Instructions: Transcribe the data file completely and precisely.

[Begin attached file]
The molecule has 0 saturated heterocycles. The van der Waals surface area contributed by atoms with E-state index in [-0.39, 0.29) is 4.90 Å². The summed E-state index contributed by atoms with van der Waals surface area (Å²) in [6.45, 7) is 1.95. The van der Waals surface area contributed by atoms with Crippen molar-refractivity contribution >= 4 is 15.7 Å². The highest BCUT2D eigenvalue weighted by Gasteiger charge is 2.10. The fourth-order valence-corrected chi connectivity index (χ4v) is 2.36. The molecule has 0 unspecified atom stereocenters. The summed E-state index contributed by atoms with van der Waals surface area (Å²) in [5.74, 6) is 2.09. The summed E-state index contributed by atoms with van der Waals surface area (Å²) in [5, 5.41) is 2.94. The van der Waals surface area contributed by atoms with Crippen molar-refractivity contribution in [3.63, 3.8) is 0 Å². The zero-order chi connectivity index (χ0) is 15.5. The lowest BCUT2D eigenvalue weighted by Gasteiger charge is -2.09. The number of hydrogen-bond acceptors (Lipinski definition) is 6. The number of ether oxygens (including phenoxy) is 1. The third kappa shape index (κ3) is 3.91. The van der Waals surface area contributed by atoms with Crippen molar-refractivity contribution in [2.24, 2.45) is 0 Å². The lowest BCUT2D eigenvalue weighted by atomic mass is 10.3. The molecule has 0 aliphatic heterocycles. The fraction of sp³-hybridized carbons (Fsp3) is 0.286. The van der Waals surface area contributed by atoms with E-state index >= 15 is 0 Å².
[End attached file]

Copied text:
The molecule has 0 saturated heterocycles. The van der Waals surface area contributed by atoms with E-state index in [-0.39, 0.29) is 4.90 Å². The summed E-state index contributed by atoms with van der Waals surface area (Å²) in [6.45, 7) is 1.95. The van der Waals surface area contributed by atoms with Crippen molar-refractivity contribution >= 4 is 15.7 Å². The highest BCUT2D eigenvalue weighted by Gasteiger charge is 2.10. The fourth-order valence-corrected chi connectivity index (χ4v) is 2.36. The molecule has 0 unspecified atom stereocenters. The summed E-state index contributed by atoms with van der Waals surface area (Å²) in [5.74, 6) is 2.09. The summed E-state index contributed by atoms with van der Waals surface area (Å²) in [5, 5.41) is 2.94. The van der Waals surface area contributed by atoms with Crippen molar-refractivity contribution in [3.63, 3.8) is 0 Å². The zero-order chi connectivity index (χ0) is 15.5. The lowest BCUT2D eigenvalue weighted by Gasteiger charge is -2.09. The number of hydrogen-bond acceptors (Lipinski definition) is 6. The number of ether oxygens (including phenoxy) is 1. The third kappa shape index (κ3) is 3.91. The van der Waals surface area contributed by atoms with Crippen molar-refractivity contribution in [2.24, 2.45) is 0 Å². The lowest BCUT2D eigenvalue weighted by atomic mass is 10.3. The molecule has 0 aliphatic heterocycles. The fraction of sp³-hybridized carbons (Fsp3) is 0.286. The van der Waals surface area contributed by atoms with E-state index >= 15 is 0 Å².